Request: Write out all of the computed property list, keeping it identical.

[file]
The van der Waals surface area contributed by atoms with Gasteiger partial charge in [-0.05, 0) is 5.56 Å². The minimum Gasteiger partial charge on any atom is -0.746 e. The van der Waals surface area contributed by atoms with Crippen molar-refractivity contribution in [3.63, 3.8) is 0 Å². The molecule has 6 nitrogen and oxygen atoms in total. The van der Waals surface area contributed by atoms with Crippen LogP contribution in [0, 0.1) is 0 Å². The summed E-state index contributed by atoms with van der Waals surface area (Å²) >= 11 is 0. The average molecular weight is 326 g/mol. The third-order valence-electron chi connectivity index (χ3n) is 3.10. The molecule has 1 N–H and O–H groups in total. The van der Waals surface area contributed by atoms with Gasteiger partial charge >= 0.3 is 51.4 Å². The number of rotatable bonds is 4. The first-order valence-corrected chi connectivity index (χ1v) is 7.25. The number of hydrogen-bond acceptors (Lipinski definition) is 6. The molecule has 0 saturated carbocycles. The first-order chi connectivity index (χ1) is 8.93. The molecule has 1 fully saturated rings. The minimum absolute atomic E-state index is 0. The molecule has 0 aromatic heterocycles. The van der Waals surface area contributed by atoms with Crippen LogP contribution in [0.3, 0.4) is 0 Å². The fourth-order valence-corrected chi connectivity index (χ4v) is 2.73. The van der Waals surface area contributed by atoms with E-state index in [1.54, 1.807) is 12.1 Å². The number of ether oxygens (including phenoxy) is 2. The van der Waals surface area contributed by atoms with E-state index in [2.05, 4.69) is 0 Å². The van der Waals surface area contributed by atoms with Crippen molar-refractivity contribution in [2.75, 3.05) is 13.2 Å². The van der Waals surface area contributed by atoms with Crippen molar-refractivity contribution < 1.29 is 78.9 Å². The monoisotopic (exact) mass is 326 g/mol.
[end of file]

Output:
The van der Waals surface area contributed by atoms with Gasteiger partial charge in [-0.05, 0) is 5.56 Å². The minimum Gasteiger partial charge on any atom is -0.746 e. The van der Waals surface area contributed by atoms with Crippen molar-refractivity contribution in [3.63, 3.8) is 0 Å². The molecule has 6 nitrogen and oxygen atoms in total. The van der Waals surface area contributed by atoms with Crippen LogP contribution in [0, 0.1) is 0 Å². The summed E-state index contributed by atoms with van der Waals surface area (Å²) >= 11 is 0. The average molecular weight is 326 g/mol. The third-order valence-electron chi connectivity index (χ3n) is 3.10. The molecule has 1 N–H and O–H groups in total. The van der Waals surface area contributed by atoms with Gasteiger partial charge >= 0.3 is 51.4 Å². The number of rotatable bonds is 4. The first-order valence-corrected chi connectivity index (χ1v) is 7.25. The number of hydrogen-bond acceptors (Lipinski definition) is 6. The molecule has 0 saturated carbocycles. The first-order chi connectivity index (χ1) is 8.93. The molecule has 1 fully saturated rings. The minimum absolute atomic E-state index is 0. The molecule has 0 aromatic heterocycles. The van der Waals surface area contributed by atoms with Crippen LogP contribution in [0.3, 0.4) is 0 Å². The fourth-order valence-corrected chi connectivity index (χ4v) is 2.73. The van der Waals surface area contributed by atoms with E-state index in [1.54, 1.807) is 12.1 Å². The number of ether oxygens (including phenoxy) is 2. The van der Waals surface area contributed by atoms with E-state index in [2.05, 4.69) is 0 Å². The van der Waals surface area contributed by atoms with Crippen molar-refractivity contribution in [2.75, 3.05) is 13.2 Å². The van der Waals surface area contributed by atoms with Crippen molar-refractivity contribution < 1.29 is 78.9 Å². The monoisotopic (exact) mass is 326 g/mol.